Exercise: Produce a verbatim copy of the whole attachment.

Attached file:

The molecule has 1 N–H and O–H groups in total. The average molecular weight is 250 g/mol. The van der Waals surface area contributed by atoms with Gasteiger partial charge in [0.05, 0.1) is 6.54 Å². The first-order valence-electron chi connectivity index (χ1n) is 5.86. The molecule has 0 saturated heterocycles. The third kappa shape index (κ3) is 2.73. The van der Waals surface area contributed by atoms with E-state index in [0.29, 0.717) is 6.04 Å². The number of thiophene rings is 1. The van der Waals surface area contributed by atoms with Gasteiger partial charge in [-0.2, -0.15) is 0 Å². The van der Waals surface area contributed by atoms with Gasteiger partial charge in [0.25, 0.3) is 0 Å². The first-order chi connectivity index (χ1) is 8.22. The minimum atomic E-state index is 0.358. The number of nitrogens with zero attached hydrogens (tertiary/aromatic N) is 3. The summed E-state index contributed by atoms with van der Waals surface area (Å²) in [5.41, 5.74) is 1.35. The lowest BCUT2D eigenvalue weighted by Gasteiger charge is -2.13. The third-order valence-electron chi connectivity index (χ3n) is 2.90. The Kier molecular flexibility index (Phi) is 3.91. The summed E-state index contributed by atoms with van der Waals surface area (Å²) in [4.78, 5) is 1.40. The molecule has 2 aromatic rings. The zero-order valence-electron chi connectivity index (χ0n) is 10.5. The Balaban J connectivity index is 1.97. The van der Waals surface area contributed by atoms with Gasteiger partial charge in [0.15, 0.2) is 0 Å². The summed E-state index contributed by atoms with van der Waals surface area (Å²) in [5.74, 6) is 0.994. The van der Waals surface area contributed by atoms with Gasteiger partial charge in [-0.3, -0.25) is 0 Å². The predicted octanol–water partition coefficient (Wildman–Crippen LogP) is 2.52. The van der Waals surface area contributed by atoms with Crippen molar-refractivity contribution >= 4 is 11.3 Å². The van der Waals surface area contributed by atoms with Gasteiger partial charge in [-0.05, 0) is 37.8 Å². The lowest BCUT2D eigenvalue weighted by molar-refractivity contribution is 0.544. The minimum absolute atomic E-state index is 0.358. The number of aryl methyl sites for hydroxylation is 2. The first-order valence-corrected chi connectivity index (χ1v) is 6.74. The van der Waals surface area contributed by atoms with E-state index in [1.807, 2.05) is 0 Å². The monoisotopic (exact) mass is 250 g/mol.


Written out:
The molecule has 1 N–H and O–H groups in total. The average molecular weight is 250 g/mol. The van der Waals surface area contributed by atoms with Gasteiger partial charge in [0.05, 0.1) is 6.54 Å². The first-order valence-electron chi connectivity index (χ1n) is 5.86. The molecule has 0 saturated heterocycles. The third kappa shape index (κ3) is 2.73. The van der Waals surface area contributed by atoms with E-state index in [0.29, 0.717) is 6.04 Å². The number of thiophene rings is 1. The van der Waals surface area contributed by atoms with Gasteiger partial charge in [-0.2, -0.15) is 0 Å². The van der Waals surface area contributed by atoms with Gasteiger partial charge in [0.25, 0.3) is 0 Å². The first-order chi connectivity index (χ1) is 8.22. The minimum atomic E-state index is 0.358. The number of nitrogens with zero attached hydrogens (tertiary/aromatic N) is 3. The summed E-state index contributed by atoms with van der Waals surface area (Å²) in [5.41, 5.74) is 1.35. The lowest BCUT2D eigenvalue weighted by Gasteiger charge is -2.13. The third-order valence-electron chi connectivity index (χ3n) is 2.90. The Kier molecular flexibility index (Phi) is 3.91. The summed E-state index contributed by atoms with van der Waals surface area (Å²) in [4.78, 5) is 1.40. The molecule has 2 aromatic rings. The zero-order valence-electron chi connectivity index (χ0n) is 10.5. The Balaban J connectivity index is 1.97. The van der Waals surface area contributed by atoms with Gasteiger partial charge in [0.15, 0.2) is 0 Å². The summed E-state index contributed by atoms with van der Waals surface area (Å²) in [5.74, 6) is 0.994. The van der Waals surface area contributed by atoms with Gasteiger partial charge in [-0.3, -0.25) is 0 Å². The predicted octanol–water partition coefficient (Wildman–Crippen LogP) is 2.52. The van der Waals surface area contributed by atoms with Crippen molar-refractivity contribution >= 4 is 11.3 Å². The van der Waals surface area contributed by atoms with Gasteiger partial charge in [-0.05, 0) is 37.8 Å². The lowest BCUT2D eigenvalue weighted by molar-refractivity contribution is 0.544. The minimum absolute atomic E-state index is 0.358. The number of aryl methyl sites for hydroxylation is 2. The first-order valence-corrected chi connectivity index (χ1v) is 6.74. The van der Waals surface area contributed by atoms with E-state index in [1.807, 2.05) is 0 Å². The monoisotopic (exact) mass is 250 g/mol.